We’ll try to let you know the eventual outcome which is currently not clear. Please God, one day rules and regulations will be freely available and dealing with bureaucracy will not be as difficult as uncovering state secrets.

They still all look the same to Martin – poor identification skills

January 30, 2011

point him out to me. Puri - Jaganath Temple
Saturday afternoon, about 4.50pm. Alison, working with new client. Martin puts his head round the door and says that her 4.30 has just arrived – one Mr P…….. Did she have two 4.30s? Who was he? When was he supposed to be here? Is it the right day?* As Smeagol would have said, ‘we wonders’.

Alison ‘wanders’ outside of the room to see Mr P. Few seconds disassociation and then the penny drops. Yes, he did have an appointment at 4.30 ….. with Martin. Not Alison.

Who is he? What’s he doing? What day is it? In reference to Martin, not Mr P.

(Note it was by luck, not judgement, that Martin was even at the clinic yesterday. He’d only stayed to talk to some people after dropping Alison off, otherwise it would have been doubly embarrassing.)

*Mitigating circumstances – when Martin asked Mr P if here was here to see Alison, he said ‘yes’. Martin having forgotten that when in doubt (or even when not), Indians generally answer ‘yes’.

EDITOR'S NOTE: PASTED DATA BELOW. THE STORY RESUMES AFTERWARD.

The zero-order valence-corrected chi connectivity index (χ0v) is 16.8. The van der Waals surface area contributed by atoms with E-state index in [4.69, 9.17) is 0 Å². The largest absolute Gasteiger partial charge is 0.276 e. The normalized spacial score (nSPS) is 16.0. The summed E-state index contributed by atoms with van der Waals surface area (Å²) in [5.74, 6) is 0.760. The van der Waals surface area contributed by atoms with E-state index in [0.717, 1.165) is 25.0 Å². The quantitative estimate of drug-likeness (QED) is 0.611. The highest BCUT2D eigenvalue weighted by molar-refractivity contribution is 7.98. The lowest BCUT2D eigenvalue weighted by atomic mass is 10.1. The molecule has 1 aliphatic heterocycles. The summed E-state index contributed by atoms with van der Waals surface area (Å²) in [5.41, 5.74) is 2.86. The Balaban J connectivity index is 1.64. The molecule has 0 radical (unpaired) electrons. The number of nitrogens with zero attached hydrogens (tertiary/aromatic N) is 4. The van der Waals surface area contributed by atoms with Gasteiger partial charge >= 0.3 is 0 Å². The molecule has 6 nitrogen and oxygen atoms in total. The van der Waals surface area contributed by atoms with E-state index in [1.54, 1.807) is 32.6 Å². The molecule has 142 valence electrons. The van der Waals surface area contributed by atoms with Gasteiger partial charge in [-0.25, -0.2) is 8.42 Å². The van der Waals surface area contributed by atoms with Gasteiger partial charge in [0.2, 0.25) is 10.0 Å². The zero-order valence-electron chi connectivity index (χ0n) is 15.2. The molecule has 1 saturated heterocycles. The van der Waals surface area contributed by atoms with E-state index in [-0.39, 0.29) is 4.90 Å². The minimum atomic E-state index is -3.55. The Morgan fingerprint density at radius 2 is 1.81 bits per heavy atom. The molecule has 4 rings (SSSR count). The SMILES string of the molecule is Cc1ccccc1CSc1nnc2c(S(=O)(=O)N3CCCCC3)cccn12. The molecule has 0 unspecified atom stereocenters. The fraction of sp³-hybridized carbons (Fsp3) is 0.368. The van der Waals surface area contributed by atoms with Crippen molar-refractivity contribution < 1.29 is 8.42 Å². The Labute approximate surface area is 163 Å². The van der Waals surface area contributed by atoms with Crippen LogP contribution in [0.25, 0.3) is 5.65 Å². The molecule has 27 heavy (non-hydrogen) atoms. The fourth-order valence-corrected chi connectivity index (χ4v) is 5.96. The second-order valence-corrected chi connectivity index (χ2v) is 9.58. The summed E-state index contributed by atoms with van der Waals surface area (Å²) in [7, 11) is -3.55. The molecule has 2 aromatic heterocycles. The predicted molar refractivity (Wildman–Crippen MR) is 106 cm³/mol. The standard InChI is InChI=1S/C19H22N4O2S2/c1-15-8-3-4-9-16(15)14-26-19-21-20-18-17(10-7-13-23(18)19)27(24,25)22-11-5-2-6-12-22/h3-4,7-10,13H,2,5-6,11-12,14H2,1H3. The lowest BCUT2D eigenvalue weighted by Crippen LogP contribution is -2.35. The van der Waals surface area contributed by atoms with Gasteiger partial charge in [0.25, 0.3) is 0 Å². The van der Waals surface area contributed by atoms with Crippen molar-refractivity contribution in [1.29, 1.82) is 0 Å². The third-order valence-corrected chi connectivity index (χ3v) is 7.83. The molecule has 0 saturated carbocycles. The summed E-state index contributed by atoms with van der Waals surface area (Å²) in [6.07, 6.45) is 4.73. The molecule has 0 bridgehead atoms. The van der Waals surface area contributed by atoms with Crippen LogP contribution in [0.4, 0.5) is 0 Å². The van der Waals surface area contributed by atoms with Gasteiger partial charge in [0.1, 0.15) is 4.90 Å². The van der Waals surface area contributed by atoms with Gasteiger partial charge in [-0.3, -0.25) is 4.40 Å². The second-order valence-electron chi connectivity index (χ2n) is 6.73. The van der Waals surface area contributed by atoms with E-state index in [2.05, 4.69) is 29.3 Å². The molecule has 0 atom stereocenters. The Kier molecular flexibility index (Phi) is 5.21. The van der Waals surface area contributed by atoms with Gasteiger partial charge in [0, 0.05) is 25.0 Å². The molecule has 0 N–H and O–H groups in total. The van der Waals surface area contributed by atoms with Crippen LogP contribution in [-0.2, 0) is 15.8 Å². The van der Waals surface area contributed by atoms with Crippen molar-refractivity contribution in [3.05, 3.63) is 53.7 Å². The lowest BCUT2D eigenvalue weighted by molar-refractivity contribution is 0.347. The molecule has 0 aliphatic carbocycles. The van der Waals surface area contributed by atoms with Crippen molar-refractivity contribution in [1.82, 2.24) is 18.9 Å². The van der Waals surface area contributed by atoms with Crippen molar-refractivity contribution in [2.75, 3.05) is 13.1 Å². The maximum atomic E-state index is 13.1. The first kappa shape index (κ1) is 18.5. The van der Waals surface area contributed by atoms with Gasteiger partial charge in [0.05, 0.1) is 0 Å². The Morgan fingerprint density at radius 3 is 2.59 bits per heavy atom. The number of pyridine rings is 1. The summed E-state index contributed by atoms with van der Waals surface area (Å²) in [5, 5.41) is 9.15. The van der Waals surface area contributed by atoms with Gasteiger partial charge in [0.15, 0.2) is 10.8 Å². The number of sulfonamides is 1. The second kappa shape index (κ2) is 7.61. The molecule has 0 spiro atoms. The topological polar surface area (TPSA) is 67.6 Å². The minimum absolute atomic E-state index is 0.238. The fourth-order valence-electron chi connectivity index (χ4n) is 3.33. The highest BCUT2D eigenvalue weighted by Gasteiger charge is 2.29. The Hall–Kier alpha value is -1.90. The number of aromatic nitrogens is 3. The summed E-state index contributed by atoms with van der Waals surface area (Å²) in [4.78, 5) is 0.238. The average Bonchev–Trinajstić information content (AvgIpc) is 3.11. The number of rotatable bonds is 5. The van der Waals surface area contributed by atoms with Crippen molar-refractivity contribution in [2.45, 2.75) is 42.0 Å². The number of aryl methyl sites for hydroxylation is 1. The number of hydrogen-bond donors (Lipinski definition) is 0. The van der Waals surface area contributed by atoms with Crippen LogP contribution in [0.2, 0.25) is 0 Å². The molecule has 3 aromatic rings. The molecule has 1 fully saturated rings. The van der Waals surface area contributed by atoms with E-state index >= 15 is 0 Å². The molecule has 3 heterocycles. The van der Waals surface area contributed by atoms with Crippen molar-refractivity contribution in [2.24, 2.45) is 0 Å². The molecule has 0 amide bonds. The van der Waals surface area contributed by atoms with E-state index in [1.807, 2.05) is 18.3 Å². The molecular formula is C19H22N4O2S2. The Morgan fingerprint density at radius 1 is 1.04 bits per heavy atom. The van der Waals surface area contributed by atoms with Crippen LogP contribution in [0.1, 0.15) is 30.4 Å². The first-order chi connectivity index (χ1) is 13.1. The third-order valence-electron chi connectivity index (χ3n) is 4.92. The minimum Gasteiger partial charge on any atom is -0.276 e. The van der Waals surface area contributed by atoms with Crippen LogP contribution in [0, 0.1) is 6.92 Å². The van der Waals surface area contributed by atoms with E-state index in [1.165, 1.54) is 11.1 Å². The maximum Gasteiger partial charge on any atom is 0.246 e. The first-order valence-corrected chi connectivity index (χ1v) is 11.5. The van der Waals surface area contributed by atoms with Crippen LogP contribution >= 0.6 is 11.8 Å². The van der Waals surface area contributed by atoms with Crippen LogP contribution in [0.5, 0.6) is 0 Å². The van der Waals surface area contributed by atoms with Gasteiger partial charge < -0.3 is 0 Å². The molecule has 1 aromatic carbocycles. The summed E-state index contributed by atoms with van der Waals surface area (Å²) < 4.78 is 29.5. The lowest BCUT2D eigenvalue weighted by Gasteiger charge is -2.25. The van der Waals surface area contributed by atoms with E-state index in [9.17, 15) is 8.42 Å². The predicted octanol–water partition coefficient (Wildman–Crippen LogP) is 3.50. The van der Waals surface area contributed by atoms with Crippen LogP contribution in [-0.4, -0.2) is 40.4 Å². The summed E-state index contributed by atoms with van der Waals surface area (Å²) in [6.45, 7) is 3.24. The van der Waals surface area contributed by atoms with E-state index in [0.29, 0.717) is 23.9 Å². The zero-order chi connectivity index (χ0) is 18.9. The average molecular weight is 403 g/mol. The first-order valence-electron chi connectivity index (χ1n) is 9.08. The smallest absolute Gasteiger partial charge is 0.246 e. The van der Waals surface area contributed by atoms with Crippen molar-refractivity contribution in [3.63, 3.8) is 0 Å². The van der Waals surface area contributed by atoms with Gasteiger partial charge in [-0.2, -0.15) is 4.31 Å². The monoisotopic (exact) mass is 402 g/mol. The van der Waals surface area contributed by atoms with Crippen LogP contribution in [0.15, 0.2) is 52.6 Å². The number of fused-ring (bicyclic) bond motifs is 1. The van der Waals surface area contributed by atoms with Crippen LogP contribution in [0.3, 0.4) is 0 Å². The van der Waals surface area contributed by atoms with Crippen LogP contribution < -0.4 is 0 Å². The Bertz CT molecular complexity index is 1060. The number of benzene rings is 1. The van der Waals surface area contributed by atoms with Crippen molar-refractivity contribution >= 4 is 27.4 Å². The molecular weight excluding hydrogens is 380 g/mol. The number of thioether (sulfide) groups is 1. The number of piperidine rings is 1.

Satapada and Chilka Lake 3

January 30, 2011

Jolly boating weather


Apologies to those readers who have let us know that they want to know the outcome of the Chilka Lake expedition, so we’ll fire up the keyboard. Excuses are plentiful: 1) a busy business January 2) the painters and decorators are in 3) the Reserve Bank of Inadia has woken up to the fact that they have to act or lose out on collecting a fine 4) it’s been a busy social January and 5) we forgot. We’ll add some pictures to the previous holiday blogs, too.

Meanwhile, back on Chilika Lake. Neither option of retreat or advance was appealing; we’d taken an hour to get so far, retreat meant another 30 minutes of hard graft. We were nearer to our Bird Island objective where we were and so things couldn’t get worse by going ahead, could they?